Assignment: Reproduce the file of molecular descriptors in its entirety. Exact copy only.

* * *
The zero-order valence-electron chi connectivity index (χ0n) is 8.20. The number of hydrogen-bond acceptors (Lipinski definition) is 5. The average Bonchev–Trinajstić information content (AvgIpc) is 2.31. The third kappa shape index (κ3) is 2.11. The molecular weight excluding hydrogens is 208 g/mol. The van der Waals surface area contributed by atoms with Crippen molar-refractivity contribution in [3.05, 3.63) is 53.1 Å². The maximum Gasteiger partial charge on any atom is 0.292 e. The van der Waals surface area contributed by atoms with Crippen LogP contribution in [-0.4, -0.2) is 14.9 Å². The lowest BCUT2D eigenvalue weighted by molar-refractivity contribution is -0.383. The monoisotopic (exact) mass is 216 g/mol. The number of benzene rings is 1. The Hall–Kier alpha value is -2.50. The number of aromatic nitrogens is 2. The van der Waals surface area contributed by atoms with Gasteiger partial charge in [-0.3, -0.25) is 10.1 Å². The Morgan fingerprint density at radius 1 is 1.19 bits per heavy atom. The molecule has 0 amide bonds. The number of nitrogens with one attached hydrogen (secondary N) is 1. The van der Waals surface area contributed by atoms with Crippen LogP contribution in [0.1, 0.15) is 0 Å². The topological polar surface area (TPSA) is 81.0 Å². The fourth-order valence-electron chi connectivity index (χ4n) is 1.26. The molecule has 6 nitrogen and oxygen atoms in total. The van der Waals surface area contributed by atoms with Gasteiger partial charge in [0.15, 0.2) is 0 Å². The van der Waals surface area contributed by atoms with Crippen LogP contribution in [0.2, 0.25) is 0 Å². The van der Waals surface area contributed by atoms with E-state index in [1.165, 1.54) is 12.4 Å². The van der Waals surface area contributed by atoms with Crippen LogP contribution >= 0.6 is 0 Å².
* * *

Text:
The zero-order valence-electron chi connectivity index (χ0n) is 8.20. The number of hydrogen-bond acceptors (Lipinski definition) is 5. The average Bonchev–Trinajstić information content (AvgIpc) is 2.31. The third kappa shape index (κ3) is 2.11. The molecular weight excluding hydrogens is 208 g/mol. The van der Waals surface area contributed by atoms with Crippen molar-refractivity contribution in [3.05, 3.63) is 53.1 Å². The maximum Gasteiger partial charge on any atom is 0.292 e. The van der Waals surface area contributed by atoms with Crippen LogP contribution in [-0.4, -0.2) is 14.9 Å². The lowest BCUT2D eigenvalue weighted by molar-refractivity contribution is -0.383. The monoisotopic (exact) mass is 216 g/mol. The number of benzene rings is 1. The Hall–Kier alpha value is -2.50. The number of aromatic nitrogens is 2. The van der Waals surface area contributed by atoms with Gasteiger partial charge in [-0.3, -0.25) is 10.1 Å². The Morgan fingerprint density at radius 1 is 1.19 bits per heavy atom. The molecule has 0 amide bonds. The number of nitrogens with one attached hydrogen (secondary N) is 1. The van der Waals surface area contributed by atoms with Crippen LogP contribution in [0.1, 0.15) is 0 Å². The topological polar surface area (TPSA) is 81.0 Å². The fourth-order valence-electron chi connectivity index (χ4n) is 1.26. The molecule has 6 nitrogen and oxygen atoms in total. The van der Waals surface area contributed by atoms with Gasteiger partial charge in [0.15, 0.2) is 0 Å². The van der Waals surface area contributed by atoms with Crippen LogP contribution in [0.2, 0.25) is 0 Å². The van der Waals surface area contributed by atoms with E-state index in [1.165, 1.54) is 12.4 Å². The van der Waals surface area contributed by atoms with Crippen LogP contribution >= 0.6 is 0 Å².